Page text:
The two men share elite status among all-time ring combatants. Sam Langford fought from lightweight to heavyweight and dominated in every division. He stood about 5′ 6 1/2″, a common height for a 135 lbs. boxer. He carried his power, agility and killer instinct all the way up to heavyweight with admirable fearlessness.
Roberto Duran was also fearless in the ring. Being a smaller man himself for most weight divisions, he was forced to face some of the biggest, strongest, and most skilled champions in boxing history in the peaks of their primes. His list of opponents include the great Tommy Hearns and Sugar Ray Robinson. He even beat Robinson the first time the met in the ring, before being psychologically dominated in the second fight.
Langford and Duran may have both fought at lightweight, but an insurmountable boundary prevented them from ever stepping into the ring together: time. Duran fought in the 1980’s and 1990’s; Langford first fought professionally in 1902. Although Duran is a famous champion, Langford never won a world title. Had he been afforded the same opportunity as some others who get to skip the line, like Vasiliy Lomachenko, who challenged for a title in his second pro bout, Langford likely would’ve enjoyed a more financially lucrative prizefighting career. Duran is now a legend due to his incredible achievements in the sport of boxing, but during his pro career he wasn’t the most popular fighter, either.
We’re lucky enough to have a few real fantasy fights happening between Stephen Fulton Jr. and Naoya Inouye, and also Errol Spence Jr. vs Terence Crawford. But have you wondered how previous legends from yesteryear would fair against more recent champions?
Langford vs. Duran: Tale Of The Tape
Politics aside, the two men stack up relatively evenly physically. They’re about the same height, with Duran standing at 5’7″ and Langford standing eye-to-eye with him at 5’6 1/2.”
In the realm of the fantastic, Sam Langford vs. Roberto Duran is a great matchup, and would very likely have great potential for rematches at additional weight classes; both men moved up multiple divisions throughout their respective careers.
Langford weighed as much as 185 lbs. during his professional career, but for a matchup with Duran he’d be limited to Duran’s max weight. Mano de Piedre put on significant weight througout his own prizefighting career, and carried his elusiveness, speed, and power up through the divisions impressively. The fascinating thing about his matchup is that depending on the comparative stages in their respective careers, Sam Langford and Roberto Duran could be matched up at multiple weight limits, probably each with slightly different outcomes.
Roberto Duran is a great, in his own right, but has a few disadvantages in the matchup. Langford has a 74″ reach compared to Duran’s 66″ arm length, and this would certainly play a significant role in the strategies of the two men. Both men are known for their ferocity and craftiness, but Langford had the better foot speed and much longer range. Aside from that, Langford was also physically stronger than most fighters his own size, which might play a role in stifling Duran’s inside game.
Duran’s Inside Game
Fighting Roberto Duran is like eating the most surprising soup with a fork; every time you try to stab it for a sip somebody wacks you in the head instead. You’re hungry for that soup, so you keep digging in, but eventually, the wacks in the head just become too much.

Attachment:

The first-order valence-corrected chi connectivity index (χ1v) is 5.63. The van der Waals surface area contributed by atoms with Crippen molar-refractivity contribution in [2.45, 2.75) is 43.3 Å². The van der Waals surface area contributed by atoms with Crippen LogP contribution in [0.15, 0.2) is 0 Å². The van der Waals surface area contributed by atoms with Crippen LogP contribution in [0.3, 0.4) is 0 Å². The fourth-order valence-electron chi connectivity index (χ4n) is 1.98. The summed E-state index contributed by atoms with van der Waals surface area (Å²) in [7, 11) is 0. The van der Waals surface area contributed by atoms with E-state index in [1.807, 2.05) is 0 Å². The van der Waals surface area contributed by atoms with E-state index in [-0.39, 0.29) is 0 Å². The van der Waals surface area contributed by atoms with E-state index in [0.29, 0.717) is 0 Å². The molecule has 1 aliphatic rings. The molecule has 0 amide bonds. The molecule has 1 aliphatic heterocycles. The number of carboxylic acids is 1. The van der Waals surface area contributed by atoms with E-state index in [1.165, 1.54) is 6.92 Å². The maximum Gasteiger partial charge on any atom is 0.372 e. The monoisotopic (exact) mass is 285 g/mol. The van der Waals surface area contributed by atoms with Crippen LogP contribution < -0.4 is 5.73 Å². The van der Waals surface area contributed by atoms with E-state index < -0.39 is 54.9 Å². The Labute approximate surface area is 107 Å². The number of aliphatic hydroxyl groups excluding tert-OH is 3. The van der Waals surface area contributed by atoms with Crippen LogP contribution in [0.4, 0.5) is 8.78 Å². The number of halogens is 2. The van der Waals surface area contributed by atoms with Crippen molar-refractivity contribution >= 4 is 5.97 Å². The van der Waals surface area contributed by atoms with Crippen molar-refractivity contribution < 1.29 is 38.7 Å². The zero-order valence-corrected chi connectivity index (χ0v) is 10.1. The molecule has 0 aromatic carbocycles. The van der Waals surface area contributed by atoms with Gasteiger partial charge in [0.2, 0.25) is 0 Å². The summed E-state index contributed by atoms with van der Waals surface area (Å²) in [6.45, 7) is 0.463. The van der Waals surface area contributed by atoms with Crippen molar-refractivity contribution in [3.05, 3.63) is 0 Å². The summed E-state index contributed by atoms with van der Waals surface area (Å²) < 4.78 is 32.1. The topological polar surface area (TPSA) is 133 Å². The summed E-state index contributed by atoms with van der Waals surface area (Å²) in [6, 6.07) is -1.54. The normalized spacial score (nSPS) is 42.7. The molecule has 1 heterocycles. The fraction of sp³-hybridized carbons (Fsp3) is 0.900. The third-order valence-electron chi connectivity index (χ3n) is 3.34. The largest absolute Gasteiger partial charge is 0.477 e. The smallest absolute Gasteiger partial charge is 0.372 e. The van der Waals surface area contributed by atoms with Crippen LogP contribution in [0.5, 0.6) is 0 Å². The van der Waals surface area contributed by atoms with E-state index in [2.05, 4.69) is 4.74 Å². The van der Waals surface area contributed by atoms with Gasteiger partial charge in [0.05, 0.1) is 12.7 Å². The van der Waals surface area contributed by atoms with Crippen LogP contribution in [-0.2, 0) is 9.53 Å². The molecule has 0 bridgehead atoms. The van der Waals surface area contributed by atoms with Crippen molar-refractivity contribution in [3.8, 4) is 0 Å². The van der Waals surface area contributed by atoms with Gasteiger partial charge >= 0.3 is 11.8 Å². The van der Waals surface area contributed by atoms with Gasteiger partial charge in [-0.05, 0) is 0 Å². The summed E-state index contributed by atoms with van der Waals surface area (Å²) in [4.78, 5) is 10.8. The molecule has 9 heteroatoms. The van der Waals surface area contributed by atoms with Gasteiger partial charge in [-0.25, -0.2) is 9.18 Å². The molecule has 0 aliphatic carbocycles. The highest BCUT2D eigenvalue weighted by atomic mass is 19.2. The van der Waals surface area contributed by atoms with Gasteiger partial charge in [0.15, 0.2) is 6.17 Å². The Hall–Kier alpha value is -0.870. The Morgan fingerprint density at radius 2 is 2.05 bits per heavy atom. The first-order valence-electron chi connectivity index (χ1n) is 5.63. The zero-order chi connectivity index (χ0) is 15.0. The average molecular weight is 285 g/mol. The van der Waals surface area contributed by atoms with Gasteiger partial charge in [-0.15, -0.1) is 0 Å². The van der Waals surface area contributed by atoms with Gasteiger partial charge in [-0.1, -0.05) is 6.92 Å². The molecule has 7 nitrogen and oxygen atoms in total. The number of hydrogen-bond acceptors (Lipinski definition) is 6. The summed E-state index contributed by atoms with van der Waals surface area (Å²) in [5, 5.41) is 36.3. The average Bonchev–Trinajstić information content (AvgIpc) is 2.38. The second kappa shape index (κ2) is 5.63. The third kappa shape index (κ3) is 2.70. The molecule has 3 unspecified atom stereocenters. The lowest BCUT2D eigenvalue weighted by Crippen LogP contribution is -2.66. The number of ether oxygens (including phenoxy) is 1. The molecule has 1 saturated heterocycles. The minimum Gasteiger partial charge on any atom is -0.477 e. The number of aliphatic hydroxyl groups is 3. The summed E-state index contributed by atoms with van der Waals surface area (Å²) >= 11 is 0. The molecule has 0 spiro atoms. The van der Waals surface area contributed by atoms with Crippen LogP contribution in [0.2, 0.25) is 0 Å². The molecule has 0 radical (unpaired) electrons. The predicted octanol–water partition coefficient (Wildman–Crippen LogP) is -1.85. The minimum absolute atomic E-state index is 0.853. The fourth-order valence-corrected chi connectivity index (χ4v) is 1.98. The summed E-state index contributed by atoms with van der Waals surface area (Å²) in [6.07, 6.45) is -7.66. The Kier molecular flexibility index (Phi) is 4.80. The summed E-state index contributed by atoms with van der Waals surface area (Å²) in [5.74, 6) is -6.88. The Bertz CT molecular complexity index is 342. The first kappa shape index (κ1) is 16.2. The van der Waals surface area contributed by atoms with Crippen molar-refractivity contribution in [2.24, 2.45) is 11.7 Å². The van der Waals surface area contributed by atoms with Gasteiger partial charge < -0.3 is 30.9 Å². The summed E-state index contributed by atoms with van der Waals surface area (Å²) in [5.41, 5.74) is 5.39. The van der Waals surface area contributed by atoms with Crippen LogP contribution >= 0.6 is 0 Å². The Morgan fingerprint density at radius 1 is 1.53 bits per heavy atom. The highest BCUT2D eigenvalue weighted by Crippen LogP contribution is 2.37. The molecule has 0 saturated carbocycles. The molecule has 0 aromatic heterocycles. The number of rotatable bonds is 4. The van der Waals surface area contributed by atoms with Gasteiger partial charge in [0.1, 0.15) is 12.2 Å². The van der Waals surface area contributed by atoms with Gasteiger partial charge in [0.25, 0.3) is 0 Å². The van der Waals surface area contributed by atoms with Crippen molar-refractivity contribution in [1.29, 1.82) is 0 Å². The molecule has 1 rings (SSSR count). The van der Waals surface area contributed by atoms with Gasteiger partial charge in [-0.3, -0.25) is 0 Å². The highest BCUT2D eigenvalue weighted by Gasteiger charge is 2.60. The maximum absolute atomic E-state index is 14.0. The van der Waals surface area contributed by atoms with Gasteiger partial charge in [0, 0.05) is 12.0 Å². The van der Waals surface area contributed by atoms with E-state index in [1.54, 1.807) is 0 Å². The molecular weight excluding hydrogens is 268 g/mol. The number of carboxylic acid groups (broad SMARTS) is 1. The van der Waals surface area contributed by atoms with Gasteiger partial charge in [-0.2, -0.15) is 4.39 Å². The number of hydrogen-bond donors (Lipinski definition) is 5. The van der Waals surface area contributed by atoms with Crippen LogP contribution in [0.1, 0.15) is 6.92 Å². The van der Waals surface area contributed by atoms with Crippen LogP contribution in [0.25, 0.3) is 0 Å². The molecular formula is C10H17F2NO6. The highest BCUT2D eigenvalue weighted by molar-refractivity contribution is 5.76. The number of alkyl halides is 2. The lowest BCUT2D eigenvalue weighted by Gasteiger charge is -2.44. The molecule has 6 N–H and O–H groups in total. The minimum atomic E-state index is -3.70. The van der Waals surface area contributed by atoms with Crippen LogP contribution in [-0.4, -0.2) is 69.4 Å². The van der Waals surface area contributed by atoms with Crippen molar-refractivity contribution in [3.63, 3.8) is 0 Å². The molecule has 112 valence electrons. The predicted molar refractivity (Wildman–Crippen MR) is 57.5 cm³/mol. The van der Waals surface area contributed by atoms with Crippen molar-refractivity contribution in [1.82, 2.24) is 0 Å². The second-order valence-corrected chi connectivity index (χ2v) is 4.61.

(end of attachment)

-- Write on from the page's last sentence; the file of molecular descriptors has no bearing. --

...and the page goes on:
You start thinking about cupping the soup in the base of the fork instead of stabbing it? Wack!
Maybe you’ll try to find a spoon? Wack! It’s enough to make you say no mas!
Duran is known for his legendary defense, using head movement and agility to slip punches while advancing on his target. He uses the momentum charged up from shifting his weight and keeping his head off the line to get inside and load up on his counter punches.
Against an opponent with such a huge reach advantage, head movement would likely be a big part of Duran’s strategy against The Great Sam Langford.
The Legendary Sam Langford
Heavyweight power in a lightweight package is a devastating combination. It happens, but it’s extremely rare. There’s usually no way to see much evidence of it, as you’re very unlikely to see a professional boxer with the type of career that would span every division again.
Sam Langford was truly unique. He was considered as explosively powerful as Mike Tyson, but with all the ring experience of a veteran James Toney, and scaled down to the size of Floyd “Money” Mayweather. Langford was a helluva fighter!
He never got the chance to challenge for the heavyweight championship of the world throughout his career, due in no small part to the all encompassing racism that plagued US society in the wake of it’s eventual, begrudging separation from the institution of slavery. One can imagine that, in the years immediately following the Emancipation Proclamation, racism against the descendants of those slaves was blatant, violent, widespread, and vitriolic.
Despite the obvious societal contstraints placed tightly around his career, Sam Langford, to this day, is still known as one of the greatest fighters in the history of boxing.
Professional boxing is the purest form of recognized competition possible between two competitors. There’s no quarterback to throw a bad pass, no lineman to miss a block; no timeouts and no substitutions. In short, there’s no excuses. It’s been around for hundreds of years and has a rich history of champions and legends.
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